The following is an example of a live sound event system, similar to the system used at two recent Super Bowl half-time shows. Each of the A/D and D/A boxes are CobraNet devices. A remote truck supplies 32 channels of playback through a fiber to the front of house mixer. The mix is sent to crossovers that feed another network to three remote amplifier locations.
Is Your Repeater Network CobraNet Compliant?
There are some basic design principles you need to be familiar with in order to build a “CobraNet-friendly” network. To determine whether or not your network is CobraNet compliant, read through each topic below and perform the subsequent test:
Hubs cannot function in a ring. Here’s why: Data arriving via the receive pair of one connection is regenerated and sent out on the transmit pair to all other connected devices. The result in a ring configuration would be one giant never ending loop!
- Make sure your design uses a star topology.
With some exceptions, reliable operation of CobraNet requires a dedicated Ethernet network. Traffic generated by non-CobraNet Ethernet devices such as PCs, can cause audio dropouts on the network. Furthermore, CobraNet is capable of using over 90% of a network’s bandwidth leaving little for other Ethernet applications.
- Are there PCs or other non-CobraNet devices on your network? If so, an audio signal free of drop-outs cannot be guaranteed. Think about adding a separate network for your PCs and other non-CobraNet peripherals.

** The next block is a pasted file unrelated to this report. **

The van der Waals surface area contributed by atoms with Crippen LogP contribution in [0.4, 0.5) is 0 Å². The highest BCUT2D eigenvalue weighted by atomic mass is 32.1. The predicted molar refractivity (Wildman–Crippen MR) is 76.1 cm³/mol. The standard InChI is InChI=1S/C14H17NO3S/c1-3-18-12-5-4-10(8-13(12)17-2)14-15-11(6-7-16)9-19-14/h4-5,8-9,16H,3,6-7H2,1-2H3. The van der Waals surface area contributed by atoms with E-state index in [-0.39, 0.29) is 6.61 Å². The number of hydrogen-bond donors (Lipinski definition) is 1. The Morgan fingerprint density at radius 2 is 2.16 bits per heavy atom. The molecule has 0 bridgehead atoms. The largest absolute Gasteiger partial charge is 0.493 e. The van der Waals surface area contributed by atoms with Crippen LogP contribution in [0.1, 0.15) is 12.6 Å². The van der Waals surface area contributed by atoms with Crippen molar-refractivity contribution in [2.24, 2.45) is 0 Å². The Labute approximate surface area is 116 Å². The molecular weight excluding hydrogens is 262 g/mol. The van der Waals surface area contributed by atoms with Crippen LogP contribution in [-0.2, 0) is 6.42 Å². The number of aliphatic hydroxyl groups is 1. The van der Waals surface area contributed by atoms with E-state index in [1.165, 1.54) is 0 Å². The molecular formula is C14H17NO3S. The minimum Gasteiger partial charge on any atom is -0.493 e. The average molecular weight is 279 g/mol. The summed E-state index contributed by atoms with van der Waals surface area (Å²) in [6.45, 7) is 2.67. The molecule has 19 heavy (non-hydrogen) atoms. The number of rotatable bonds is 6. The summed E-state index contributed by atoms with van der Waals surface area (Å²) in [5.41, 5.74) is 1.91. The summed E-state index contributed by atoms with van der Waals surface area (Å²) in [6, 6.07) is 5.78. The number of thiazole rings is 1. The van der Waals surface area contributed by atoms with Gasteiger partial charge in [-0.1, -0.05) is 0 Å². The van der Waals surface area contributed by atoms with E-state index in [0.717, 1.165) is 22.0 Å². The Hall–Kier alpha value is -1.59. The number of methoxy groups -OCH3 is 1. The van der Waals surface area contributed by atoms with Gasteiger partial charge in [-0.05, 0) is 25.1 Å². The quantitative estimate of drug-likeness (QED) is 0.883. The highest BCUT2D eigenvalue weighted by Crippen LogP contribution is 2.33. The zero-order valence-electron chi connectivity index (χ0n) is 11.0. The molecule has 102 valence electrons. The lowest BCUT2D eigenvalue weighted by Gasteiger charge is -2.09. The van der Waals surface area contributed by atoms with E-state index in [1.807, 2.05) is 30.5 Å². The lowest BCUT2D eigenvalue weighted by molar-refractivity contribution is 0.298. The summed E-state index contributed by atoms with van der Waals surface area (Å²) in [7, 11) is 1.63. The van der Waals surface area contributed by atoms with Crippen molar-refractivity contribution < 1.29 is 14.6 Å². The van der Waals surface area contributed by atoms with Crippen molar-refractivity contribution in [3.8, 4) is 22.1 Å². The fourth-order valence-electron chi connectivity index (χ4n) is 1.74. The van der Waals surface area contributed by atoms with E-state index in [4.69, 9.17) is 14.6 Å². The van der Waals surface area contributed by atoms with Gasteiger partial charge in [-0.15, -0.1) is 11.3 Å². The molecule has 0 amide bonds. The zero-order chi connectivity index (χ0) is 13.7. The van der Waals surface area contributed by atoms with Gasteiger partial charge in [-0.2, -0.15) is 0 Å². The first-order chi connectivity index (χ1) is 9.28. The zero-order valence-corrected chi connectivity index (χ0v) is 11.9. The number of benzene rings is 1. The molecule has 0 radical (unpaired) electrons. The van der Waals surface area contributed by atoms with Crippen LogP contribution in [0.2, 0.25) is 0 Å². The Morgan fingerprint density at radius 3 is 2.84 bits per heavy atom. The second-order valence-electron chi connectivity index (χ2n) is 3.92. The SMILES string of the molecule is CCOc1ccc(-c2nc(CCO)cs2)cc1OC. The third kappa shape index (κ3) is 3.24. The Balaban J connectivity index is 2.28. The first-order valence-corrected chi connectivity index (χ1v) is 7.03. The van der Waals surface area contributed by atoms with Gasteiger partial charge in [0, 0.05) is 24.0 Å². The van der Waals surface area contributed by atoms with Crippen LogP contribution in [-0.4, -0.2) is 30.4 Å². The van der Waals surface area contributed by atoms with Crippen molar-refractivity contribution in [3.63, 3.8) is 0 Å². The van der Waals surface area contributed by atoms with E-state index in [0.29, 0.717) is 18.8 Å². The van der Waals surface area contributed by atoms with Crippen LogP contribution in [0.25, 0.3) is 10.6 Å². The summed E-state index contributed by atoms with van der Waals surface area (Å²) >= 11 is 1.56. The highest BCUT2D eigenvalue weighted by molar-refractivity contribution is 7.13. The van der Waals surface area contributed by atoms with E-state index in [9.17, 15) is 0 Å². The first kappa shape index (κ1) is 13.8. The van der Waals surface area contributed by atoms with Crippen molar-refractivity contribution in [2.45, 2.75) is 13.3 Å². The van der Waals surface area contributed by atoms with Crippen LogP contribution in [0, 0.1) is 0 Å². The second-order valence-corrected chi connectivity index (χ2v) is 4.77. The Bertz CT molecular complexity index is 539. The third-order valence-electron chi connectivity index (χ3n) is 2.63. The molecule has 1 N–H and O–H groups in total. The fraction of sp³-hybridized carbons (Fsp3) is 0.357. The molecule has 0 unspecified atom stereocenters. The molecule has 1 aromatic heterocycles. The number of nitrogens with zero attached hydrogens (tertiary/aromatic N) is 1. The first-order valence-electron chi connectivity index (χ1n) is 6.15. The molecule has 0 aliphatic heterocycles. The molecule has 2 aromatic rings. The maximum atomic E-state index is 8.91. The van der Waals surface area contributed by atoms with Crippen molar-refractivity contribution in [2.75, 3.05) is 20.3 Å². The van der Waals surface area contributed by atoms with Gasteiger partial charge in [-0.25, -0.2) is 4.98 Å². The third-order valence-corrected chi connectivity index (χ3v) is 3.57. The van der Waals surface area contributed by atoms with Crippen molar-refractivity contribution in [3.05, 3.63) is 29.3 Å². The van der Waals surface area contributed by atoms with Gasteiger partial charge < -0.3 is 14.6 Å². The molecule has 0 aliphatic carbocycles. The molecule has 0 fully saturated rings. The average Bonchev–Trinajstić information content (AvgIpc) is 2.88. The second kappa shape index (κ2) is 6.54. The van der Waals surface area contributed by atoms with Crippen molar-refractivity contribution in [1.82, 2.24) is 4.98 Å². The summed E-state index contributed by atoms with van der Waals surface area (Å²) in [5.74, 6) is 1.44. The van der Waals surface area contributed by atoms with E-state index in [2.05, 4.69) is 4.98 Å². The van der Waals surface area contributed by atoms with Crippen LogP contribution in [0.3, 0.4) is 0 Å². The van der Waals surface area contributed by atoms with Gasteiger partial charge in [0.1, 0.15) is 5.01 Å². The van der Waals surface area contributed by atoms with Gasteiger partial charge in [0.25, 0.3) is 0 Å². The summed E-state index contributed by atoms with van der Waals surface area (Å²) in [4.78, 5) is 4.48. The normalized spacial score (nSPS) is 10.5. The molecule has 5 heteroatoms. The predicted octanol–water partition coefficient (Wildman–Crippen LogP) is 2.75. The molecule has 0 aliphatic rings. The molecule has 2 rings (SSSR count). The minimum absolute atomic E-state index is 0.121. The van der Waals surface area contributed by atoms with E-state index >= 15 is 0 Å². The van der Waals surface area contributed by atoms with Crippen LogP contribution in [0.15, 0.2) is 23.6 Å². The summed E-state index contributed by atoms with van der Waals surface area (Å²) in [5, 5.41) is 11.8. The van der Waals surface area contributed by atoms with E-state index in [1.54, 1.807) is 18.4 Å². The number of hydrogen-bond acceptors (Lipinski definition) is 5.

CobraNet uses a media access timing scheme to avoid collisions and to allow full utilization of the Fast Ethernet bandwidth. Switches buffer the data passing through them, thereby adding a delay and defeating CobraNet’s media access scheme. The result is reduced throughput and the possibility of dropouts.
- If you’ve designed a repeater network, make sure that you only have hubs on the network - no switches!
CAT5 cable runs over 100 meters are not allowed. Multimode fiber runs over 2 kilometers are not allowed. Maximum single mode fiber run lengths exceed 2 kilometers. The actual limit will depend on the fiber transceivers used. (Note that with repeater networks, there really is no need to use single mode fiber. Its ability to carry signals over cable runs longer than 2km exceeds the network diameter limitations listed below.)
Using Fiber and Media Converters
A CobraNet node goes through a process called auto-negotiation before it establishes a connection to another network device. This is a low bit rate (10Mb) form of communication where one device tells another device two main bits of information:
- full-duplex or half-duplex support
- 10MB or 100MB bit rate